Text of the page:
That title just seems a bit strange, doesn’t it? Five years on, and I still can’t get used to the fact that the first trip to Wembley in the FA Cup is in the semifinals and not the finals. I understand the need for the FA to cover the cost of the giant spending spree that was the new Wembley, but something still feels odd. But I digress.

This is all about the FA Cup Final against our wonderful foe of recent seasons, the mighty Liverpool. We have probably seen them in more cup competitions than I care to mention, and ended up with a mixed bag of results. This result, however, should be one that favors the Blues, especially given the affinity that the club has for this competition.

Chelsea manager Roberto Di Matteo will have fond memories of this competition. He won the FA Cup twice as a Chelsea player, scoring the fastest goal at the old Wembley (43 seconds against Middlesbrough in 1997) and scoring the winning goal in the 2000 FA Cup final against Aston Villa. The Italian will be attempting to lead the Blues to hoisting the FA Cup for the fourth time in just six years.

On the other side, Liverpool manager Kenny Dalglish broke the club’s barren spell without silverware by winning the Carling Cup back in March. Until that time, captain Steven Gerrard had not lifted any major silverware since winning the FA Cup back in 2006.

The next drought may start because of Liverpool’s indifferent form over the season. Suffice it to say, 8th place in the Premier League is just about where they should be this season.

The biggest reason for their poor form is that they cannot stop conceding goals.
One way to improve league position is to simply stop opponents from scoring. That hasn’t happened for the Reds this season. They are conceding, on average, around a goal a game this season, while scoring, on average, just over a goal a game.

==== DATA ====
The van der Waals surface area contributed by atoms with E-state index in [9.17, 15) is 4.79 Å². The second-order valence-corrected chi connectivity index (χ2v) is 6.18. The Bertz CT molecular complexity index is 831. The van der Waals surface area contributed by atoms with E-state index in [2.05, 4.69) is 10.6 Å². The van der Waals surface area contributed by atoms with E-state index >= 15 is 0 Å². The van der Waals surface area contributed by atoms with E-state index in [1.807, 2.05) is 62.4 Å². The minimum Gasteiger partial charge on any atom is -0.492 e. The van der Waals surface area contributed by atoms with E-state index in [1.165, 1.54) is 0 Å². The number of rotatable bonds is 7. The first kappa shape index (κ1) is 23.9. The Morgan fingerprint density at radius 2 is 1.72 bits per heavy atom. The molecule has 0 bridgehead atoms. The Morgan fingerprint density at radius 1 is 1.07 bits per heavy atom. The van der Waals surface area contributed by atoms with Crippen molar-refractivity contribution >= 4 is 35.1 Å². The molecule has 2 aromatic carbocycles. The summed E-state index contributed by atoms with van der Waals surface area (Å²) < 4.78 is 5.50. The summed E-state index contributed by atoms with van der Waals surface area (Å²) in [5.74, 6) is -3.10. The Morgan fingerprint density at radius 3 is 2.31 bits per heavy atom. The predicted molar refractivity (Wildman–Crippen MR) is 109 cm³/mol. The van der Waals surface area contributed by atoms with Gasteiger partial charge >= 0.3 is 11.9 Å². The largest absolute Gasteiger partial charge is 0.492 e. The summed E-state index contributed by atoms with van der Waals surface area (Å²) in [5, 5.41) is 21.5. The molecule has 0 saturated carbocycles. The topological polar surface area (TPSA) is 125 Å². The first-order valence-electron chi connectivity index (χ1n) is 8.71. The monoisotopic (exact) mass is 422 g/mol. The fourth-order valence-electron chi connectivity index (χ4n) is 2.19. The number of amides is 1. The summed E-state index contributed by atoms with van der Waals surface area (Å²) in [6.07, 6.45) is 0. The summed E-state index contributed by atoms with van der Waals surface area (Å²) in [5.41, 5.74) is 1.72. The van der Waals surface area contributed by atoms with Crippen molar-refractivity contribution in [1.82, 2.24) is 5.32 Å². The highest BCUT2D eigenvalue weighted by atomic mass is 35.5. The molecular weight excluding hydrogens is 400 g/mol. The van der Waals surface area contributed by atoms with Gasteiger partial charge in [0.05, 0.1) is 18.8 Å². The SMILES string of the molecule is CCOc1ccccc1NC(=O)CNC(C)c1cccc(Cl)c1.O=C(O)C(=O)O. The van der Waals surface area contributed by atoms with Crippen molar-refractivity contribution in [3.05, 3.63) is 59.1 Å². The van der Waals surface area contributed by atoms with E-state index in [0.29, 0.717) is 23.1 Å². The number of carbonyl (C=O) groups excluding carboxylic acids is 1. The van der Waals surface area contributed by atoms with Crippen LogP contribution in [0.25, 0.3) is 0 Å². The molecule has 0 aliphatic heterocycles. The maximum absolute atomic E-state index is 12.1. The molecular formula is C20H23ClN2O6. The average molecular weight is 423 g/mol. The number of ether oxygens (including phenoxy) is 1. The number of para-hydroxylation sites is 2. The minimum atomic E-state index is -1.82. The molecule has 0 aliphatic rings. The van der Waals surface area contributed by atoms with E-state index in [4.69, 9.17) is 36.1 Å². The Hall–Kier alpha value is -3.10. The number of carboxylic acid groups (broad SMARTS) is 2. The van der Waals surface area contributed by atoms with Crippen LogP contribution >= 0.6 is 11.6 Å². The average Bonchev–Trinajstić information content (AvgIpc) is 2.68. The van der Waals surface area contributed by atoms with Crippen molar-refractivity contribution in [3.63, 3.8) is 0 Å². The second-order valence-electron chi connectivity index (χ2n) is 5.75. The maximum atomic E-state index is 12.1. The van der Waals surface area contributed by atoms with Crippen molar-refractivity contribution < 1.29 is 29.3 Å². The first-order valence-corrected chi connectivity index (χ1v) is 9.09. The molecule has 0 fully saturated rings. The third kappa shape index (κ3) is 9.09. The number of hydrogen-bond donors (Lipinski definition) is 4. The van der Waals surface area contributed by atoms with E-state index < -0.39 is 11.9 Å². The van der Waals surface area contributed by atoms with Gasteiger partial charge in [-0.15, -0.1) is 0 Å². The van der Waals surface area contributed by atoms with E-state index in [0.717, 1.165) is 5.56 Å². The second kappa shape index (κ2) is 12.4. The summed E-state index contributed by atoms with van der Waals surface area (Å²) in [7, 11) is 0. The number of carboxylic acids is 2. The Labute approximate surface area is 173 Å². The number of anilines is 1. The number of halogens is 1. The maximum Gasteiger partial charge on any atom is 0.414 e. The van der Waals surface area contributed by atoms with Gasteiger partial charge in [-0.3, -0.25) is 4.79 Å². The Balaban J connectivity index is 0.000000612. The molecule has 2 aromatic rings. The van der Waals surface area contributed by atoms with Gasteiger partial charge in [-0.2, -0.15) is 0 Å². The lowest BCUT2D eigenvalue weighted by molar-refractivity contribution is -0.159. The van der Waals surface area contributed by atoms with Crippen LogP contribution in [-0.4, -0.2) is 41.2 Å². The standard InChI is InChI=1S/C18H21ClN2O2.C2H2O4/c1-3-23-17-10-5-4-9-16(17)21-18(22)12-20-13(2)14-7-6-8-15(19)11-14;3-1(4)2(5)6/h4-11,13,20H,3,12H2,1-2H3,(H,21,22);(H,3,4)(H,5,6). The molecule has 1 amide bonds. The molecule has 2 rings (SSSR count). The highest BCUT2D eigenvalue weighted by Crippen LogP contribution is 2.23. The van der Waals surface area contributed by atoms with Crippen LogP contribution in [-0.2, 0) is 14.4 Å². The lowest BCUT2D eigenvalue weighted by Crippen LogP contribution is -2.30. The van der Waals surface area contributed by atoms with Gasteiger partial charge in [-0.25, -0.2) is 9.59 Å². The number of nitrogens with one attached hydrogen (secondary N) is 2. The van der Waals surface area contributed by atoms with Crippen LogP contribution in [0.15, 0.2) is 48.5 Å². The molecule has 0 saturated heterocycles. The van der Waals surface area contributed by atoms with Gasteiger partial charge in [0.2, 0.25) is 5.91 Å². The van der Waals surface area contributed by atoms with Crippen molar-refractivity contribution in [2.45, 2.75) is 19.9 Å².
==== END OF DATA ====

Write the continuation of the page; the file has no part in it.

That defensive record is great for cup competitions, which is why they’ve reached two finals, but it’s not particularly conducive to sustaining league form.

Part of the issue stems from the center back pairing. Dalglish must choose from one of three center backs: Jamie Carragher, Martin Skrtel, or Daniel Agger. Sometimes the decision makes itself, as Agger has missed time due to injury, but the selection isn’t easy because none of the three are particularly mobile defenders.

This problem is made more difficult because Liverpool don’t play with a true holding midfielder and either deploy the third CB at RB, or they simply play Glen Johnson and Jose Enrique, the former not being a particularly great defender.

Given their issues at CB, Di Matteo has a difficult striker decision to make. For me, it’s rather easy. Pick Didier Drogba.
Di Matteo said in his pre-match press conference that he had a difficult decision to make on who starts up front, but as I mentioned in my Newcastle preview, Drogba should be the one to get the call.

For the Ivorian, life at Wembley has been great. He’s scored in practically every match he’s played there and netted the match-winning goal in every FA Cup final and semifinal that he’s played at the home of English football.

In addition, he’s been the absolute nightmare of the Liverpool central defenders over the years, bullying each and every one of them into submission. In fact, at times, Carragher and Skrtel have taken to simply trying to wrestle the big man down.

The decision is also made easier because of Fernando Torres form against his former club in the previous two times that he’s met them. Since he transferred to Chelsea in January 2010, his two matches against them have not resulted in wins. But more than that, he’s not had the look of a player that really wants the challenge of beating his former club. He’s almost looked stressed to be out there.